Ivette J. Russo MS in Clinical Psychology
Sexual self-worth is the respect children have for their own bodies, gender, sexuality; and the bodies, gender and sexuality of others. In today’s modern society, the sexual abuse of children and women is at staggering proportions. One out of every four females will be victims of some form of sexual abuse somtime during their lifetime. This indicates that their is something terribly wrong in the way generations of parents have been preparing their children to handle the responsibilites of sex.
For decades the messages we have sent to children are:
- You don’t need to be concerned with your genitals. They’re private. So private we don’t touch them, talk about them or even wonder about them AND….
- If you do think about them, we certainly are not going to call them by their biological name. AND….
- If you refer to “those places” then you must know that “those places” are dirty and touching them is “bah-bah.” AND….
- If anyone is ever going to want to touch you in those dirty snake and kitty places you shouldn’t be concerned about, tell them “NO!”
Fat chance that’s going to happen! How can any child protect something they don’t own, don’t value and should think of? I want you to imagine your child as a competent, healthy adult, capable of giving and receiving love, capable of enjoying both physical touch and emotional intimacy. If you can dream this dream, you can live this reality. Here’s how:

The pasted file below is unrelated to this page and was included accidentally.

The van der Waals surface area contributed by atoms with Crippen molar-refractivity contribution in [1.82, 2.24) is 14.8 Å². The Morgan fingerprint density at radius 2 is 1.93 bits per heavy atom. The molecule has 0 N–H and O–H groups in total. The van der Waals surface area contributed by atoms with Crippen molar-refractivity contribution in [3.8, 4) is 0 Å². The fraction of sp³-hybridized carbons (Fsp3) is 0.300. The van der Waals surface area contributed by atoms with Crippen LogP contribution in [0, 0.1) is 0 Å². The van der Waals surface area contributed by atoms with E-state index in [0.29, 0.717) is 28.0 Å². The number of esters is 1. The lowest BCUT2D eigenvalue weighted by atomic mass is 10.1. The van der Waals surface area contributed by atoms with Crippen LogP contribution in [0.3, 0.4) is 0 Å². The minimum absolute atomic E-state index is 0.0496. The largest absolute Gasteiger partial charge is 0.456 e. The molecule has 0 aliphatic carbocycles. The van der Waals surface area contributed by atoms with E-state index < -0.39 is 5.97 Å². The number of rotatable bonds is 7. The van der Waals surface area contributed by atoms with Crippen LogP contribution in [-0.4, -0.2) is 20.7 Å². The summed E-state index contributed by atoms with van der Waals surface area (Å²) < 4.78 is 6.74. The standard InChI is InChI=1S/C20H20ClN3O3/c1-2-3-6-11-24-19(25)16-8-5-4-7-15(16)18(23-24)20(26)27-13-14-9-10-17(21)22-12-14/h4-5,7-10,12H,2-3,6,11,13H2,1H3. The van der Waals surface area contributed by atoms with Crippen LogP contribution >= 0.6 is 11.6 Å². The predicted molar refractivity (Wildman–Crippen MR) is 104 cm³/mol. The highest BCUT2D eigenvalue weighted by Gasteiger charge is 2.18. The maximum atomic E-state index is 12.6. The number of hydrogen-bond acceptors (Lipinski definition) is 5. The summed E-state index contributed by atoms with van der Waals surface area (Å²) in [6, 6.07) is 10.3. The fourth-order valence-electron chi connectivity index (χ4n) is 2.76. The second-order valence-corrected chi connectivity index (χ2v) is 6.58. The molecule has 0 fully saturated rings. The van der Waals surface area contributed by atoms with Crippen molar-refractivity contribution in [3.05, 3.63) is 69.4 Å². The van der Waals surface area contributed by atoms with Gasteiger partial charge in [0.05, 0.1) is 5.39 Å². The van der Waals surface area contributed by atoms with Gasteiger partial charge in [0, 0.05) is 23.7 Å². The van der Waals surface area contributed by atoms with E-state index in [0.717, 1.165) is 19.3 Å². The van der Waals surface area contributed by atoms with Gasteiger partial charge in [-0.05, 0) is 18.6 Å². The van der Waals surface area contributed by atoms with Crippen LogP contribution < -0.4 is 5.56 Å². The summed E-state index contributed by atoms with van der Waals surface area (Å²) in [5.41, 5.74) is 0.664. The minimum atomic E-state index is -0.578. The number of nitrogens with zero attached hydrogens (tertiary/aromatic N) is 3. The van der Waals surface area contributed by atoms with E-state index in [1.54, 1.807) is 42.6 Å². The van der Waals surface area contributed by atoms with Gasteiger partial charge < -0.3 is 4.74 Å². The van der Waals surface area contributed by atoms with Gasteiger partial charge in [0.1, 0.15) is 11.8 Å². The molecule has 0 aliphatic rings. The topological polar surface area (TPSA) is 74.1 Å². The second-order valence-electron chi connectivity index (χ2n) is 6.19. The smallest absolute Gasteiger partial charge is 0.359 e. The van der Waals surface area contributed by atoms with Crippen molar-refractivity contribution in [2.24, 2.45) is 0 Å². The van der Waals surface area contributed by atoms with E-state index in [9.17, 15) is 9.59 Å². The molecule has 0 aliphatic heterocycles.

- Teach correct body terminology. Sexual self-worth begins to develop in infancy and continues throughout life. The first step in building positive sexual self-worth is by teaching your children proper sexual body part terminology.
- Nudity, no big deal. Make a big deal out of something, and it becomes a big deal. Be casual, it becomes casual. Shame is the biggest barrier in comfortable nudity. Shame teaches something is not right about bodies, nudity or having children see their parents without clothes.
- Honesty is the best policy. When children seek information about sex age appropriate answers are the best policy. The benefit of such discussions is open and honest communication. During the discussion, share your moral views.
- Teach children about touch. There are three kinds of touch: a. Gentle touch: hugs, pats, handshakes, rubdowns, massages. b. Hurting touch: slaps, spankings, fights, kicks, bites. c. Scary touch: Touching of sexual body parts (breasts, genital, buttocks), or the threat of hurting touch (do you want a spanking).
- Respect personal space. Everyone has an area of personal space immediately surrounding their body. This is your private, restricted space that only those permitted (verbally or non-verbally) can enter. Parents and other adults who regularly violate the personal space of children by zipping an unzipped zipper, or wiping a runny nose, or grabbing a child’s hand, or wiping a dirty face without requesting permission, send a message that their body is open territory.
- Respect a child’s right to say no.